In Pictures: Guatemala forces battle desperate Honduran migrants

First migrant caravan of the year comes days before Joe Biden takes office, promising to adopt a more humane approach to migration than Donald Trump

Guatemalan security forces used batons and tear gas to beat back a large migrant caravan bound for the United States.

A large section of the caravan clashed early on Sunday with Guatemalan security officials, some 3,000 of whom had mustered by the village of Vado Hondo, 55km (34 miles) from the borders of Honduras and El Salvador.

Guatemalan police fire tear gas to disperse a caravan of thousands of migrants heading towards the US. [Johan Ordonez/AFP]
Guatemalan police fire tear gas to disperse a caravan of thousands of migrants heading towards the US. [Johan Ordonez/AFP]

“We want the Guatemalans to let us past,” said Joaquin Ortiz, a Honduran in the caravan. “Because we’re not leaving here. We’re going to carry on. I want to get through because it’s horrible in our country. There’s nothing in Honduras.”

Between 7,000 and 8,000 migrants, including families with young children, have entered Guatemala since Friday, authorities say, fleeing poverty and violence in a region hammered by the coronavirus pandemic and back-to-back hurricanes last November.

The large contingent of Guatemalan security officers managed to stop the caravan from advancing beyond Vado Hondo, with the people in the caravan dispersing into the nearby hills or heading back the way they came.

Guatemalan soldiers block part of a Honduran migrant caravan in Vado Hondo, hoping to block the caravan's progress to the US border. [Sandra Sebastian/AP Photo]
Guatemalan soldiers block part of a Honduran migrant caravan in Vado Hondo, hoping to block the caravan’s progress to the US border. [Sandra Sebastian/AP Photo]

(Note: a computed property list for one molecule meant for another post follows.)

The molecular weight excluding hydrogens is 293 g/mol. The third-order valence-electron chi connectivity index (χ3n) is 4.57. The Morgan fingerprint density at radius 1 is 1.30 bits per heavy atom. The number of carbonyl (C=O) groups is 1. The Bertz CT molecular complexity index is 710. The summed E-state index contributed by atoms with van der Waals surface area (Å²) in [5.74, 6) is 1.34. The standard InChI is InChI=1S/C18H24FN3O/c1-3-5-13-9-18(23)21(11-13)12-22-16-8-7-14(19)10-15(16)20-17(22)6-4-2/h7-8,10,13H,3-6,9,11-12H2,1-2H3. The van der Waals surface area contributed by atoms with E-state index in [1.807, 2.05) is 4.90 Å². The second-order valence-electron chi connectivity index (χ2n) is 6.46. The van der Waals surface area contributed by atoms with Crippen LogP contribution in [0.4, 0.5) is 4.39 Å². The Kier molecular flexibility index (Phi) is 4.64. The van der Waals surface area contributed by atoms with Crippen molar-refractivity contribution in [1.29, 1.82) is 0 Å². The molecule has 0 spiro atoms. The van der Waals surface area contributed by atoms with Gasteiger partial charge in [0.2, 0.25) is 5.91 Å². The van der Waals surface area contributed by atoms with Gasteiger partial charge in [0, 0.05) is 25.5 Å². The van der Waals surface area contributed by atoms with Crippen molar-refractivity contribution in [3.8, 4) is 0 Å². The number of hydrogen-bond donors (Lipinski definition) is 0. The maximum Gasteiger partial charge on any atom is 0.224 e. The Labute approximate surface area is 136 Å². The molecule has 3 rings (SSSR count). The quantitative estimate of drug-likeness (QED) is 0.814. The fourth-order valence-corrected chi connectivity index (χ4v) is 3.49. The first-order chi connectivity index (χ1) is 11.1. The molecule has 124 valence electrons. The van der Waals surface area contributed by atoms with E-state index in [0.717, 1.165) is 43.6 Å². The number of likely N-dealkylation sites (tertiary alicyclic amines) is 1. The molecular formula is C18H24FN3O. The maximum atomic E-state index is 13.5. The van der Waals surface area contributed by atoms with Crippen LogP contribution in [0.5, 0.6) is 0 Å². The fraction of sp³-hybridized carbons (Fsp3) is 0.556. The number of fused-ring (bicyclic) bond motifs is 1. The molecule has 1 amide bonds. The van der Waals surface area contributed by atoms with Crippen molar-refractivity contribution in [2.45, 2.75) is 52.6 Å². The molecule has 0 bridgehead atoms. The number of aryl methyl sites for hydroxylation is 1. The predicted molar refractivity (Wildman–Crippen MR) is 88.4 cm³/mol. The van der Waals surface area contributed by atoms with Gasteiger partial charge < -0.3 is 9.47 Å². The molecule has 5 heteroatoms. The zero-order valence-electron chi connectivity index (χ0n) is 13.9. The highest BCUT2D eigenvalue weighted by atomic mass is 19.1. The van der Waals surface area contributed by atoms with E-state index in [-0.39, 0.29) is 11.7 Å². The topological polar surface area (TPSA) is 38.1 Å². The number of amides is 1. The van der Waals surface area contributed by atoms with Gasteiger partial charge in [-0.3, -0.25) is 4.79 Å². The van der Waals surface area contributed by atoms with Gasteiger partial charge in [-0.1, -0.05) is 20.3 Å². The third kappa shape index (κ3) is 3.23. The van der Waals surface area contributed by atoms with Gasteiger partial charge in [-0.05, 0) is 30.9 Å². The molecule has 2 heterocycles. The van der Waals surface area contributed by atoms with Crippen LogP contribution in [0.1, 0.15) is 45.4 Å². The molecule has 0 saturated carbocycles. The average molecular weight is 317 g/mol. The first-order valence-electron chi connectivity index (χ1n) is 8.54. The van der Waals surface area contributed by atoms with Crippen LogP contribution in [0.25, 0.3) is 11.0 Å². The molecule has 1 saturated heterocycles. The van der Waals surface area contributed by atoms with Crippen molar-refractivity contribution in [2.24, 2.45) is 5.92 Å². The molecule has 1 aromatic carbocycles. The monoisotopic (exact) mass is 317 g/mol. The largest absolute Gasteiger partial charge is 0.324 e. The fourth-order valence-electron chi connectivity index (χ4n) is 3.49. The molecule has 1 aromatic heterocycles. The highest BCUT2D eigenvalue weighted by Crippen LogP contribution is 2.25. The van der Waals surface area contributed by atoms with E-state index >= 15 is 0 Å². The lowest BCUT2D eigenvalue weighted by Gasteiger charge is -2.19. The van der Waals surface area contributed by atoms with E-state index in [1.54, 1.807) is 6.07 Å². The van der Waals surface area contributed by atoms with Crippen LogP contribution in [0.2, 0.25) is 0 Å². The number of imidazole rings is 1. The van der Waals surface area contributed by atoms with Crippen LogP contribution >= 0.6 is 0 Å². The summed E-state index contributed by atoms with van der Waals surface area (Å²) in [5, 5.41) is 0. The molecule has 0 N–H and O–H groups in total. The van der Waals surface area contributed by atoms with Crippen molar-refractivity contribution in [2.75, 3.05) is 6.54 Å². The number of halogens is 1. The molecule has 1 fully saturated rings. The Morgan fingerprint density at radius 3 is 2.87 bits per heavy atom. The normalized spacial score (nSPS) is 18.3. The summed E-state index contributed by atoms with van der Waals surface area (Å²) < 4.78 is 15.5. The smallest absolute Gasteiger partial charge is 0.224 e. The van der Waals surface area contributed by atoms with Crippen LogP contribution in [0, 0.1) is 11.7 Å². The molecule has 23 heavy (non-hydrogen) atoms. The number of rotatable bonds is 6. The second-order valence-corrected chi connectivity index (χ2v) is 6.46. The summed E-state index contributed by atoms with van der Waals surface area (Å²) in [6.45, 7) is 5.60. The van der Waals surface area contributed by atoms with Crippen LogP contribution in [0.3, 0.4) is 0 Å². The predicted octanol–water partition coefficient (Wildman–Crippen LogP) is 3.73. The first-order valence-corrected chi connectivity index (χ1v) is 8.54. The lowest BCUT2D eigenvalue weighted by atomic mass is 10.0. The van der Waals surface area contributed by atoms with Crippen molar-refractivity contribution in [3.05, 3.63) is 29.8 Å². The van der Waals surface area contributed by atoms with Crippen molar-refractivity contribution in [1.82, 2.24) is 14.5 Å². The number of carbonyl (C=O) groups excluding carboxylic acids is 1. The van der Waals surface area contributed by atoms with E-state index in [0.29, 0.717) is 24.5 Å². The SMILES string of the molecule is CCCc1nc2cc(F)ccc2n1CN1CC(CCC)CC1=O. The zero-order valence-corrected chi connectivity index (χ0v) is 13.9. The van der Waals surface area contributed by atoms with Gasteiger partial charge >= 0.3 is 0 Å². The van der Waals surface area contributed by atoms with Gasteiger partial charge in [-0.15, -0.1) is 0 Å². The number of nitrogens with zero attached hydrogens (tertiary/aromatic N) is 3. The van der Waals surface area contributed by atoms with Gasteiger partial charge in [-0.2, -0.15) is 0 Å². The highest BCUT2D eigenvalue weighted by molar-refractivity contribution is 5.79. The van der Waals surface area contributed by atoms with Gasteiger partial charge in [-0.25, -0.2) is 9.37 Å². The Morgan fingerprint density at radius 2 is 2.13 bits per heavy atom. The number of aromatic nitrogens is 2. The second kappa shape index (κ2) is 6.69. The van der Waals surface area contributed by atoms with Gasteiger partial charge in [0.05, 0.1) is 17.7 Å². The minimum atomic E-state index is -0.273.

Guatemalan security forces used batons and tear gas to beat back a large migrant caravan bound for the US. [Sandra Sebastian/AP Photo]
Guatemalan security forces used batons and tear gas to beat back a large migrant caravan bound for the US. [Sandra Sebastian/AP Photo]
Guatemalan security forces surround the migrant caravan on a road near the border with Honduras. [Esteban Biba/EPA]
Guatemalan security forces surround the migrant caravan on a road near the border with Honduras. [Esteban Biba/EPA]

“Guatemala’s message is loud and clear: These types of illegal mass movements [of people] will not be accepted, that’s why we are working together with the neighbouring nations to address this as a regional issue,” the Guatemalan president’s office said.

Even if the caravan does get past, Mexico is preparing hundreds of security forces to stop them at its southern border, arguing it must contain the spread of coronavirus.

The pandemic has battered Honduras’ economy, which last year suffered its worst contraction on record.

Guatemalan soldiers detain a Honduran migrant. [Johan Ordonez/AFP]
Guatemalan soldiers detain a Honduran migrant. [Johan Ordonez/AFP]
The large contingent of Guatemalan security forces stopped the migrants from advancing beyond Vado Hondo. [Sandra Sebastian/AP Photo]
The large contingent of Guatemalan security forces stopped the migrants from advancing beyond Vado Hondo. [Sandra Sebastian/AP Photo]
Injured female members of the Honduran migrant caravan sit on the side of a highway after being turned back by Guatemalan security forces. [Sandra Sebastian/AP Photo]
Injured female members of the Honduran migrant caravan sit on the side of a highway after being turned back by Guatemalan security forces. [Sandra Sebastian/AP Photo]
Honduran migrants show their route on a map of Mexico and Central America, as they sit near a police roadblock. [Sandra Sebastian/AP Photo]
Honduran migrants show their route on a map of Mexico and Central America, as they sit near a police roadblock. [Sandra Sebastian/AP Photo]
The first migrant caravan of the year comes days before Joe Biden takes office, promising to adopt a more humane approach to migration than Donald Trump. [Luis Echeverria/Reuters]
The first migrant caravan of the year comes days before Joe Biden takes office, promising to adopt a more humane approach to migration than Donald Trump. [Luis Echeverria/Reuters]

AL JAZEERA News

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